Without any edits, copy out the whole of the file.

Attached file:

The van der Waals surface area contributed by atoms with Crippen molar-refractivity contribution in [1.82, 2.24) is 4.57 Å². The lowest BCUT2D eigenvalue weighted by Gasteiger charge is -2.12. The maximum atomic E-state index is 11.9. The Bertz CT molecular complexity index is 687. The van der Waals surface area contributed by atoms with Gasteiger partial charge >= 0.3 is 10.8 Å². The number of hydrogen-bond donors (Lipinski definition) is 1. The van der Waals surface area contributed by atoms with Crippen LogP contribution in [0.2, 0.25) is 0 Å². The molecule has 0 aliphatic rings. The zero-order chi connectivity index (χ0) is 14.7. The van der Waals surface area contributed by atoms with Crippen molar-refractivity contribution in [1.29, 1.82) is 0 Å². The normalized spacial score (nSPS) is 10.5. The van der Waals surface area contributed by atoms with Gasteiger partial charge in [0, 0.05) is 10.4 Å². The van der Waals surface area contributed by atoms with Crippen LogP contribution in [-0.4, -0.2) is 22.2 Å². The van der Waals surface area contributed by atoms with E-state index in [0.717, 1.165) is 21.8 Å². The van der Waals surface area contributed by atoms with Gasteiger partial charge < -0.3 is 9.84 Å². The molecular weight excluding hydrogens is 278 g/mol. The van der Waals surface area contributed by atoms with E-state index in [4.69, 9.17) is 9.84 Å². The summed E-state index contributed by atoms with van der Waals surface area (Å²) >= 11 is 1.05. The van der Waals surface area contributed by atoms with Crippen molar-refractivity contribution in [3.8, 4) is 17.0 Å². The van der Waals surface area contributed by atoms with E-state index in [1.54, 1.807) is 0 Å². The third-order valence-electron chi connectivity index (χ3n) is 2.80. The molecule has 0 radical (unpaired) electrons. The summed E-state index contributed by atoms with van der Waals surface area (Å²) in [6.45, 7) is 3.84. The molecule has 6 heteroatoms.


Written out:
The van der Waals surface area contributed by atoms with Crippen molar-refractivity contribution in [1.82, 2.24) is 4.57 Å². The lowest BCUT2D eigenvalue weighted by Gasteiger charge is -2.12. The maximum atomic E-state index is 11.9. The Bertz CT molecular complexity index is 687. The van der Waals surface area contributed by atoms with Gasteiger partial charge >= 0.3 is 10.8 Å². The number of hydrogen-bond donors (Lipinski definition) is 1. The van der Waals surface area contributed by atoms with Crippen LogP contribution in [0.2, 0.25) is 0 Å². The molecule has 0 aliphatic rings. The zero-order chi connectivity index (χ0) is 14.7. The van der Waals surface area contributed by atoms with Crippen molar-refractivity contribution in [1.29, 1.82) is 0 Å². The normalized spacial score (nSPS) is 10.5. The van der Waals surface area contributed by atoms with Gasteiger partial charge in [0, 0.05) is 10.4 Å². The van der Waals surface area contributed by atoms with Crippen LogP contribution in [-0.4, -0.2) is 22.2 Å². The van der Waals surface area contributed by atoms with E-state index in [0.717, 1.165) is 21.8 Å². The van der Waals surface area contributed by atoms with Gasteiger partial charge < -0.3 is 9.84 Å². The molecular weight excluding hydrogens is 278 g/mol. The van der Waals surface area contributed by atoms with E-state index in [4.69, 9.17) is 9.84 Å². The summed E-state index contributed by atoms with van der Waals surface area (Å²) >= 11 is 1.05. The van der Waals surface area contributed by atoms with Crippen molar-refractivity contribution in [3.8, 4) is 17.0 Å². The van der Waals surface area contributed by atoms with E-state index in [1.54, 1.807) is 0 Å². The third-order valence-electron chi connectivity index (χ3n) is 2.80. The molecule has 0 radical (unpaired) electrons. The summed E-state index contributed by atoms with van der Waals surface area (Å²) in [6.45, 7) is 3.84. The molecule has 6 heteroatoms.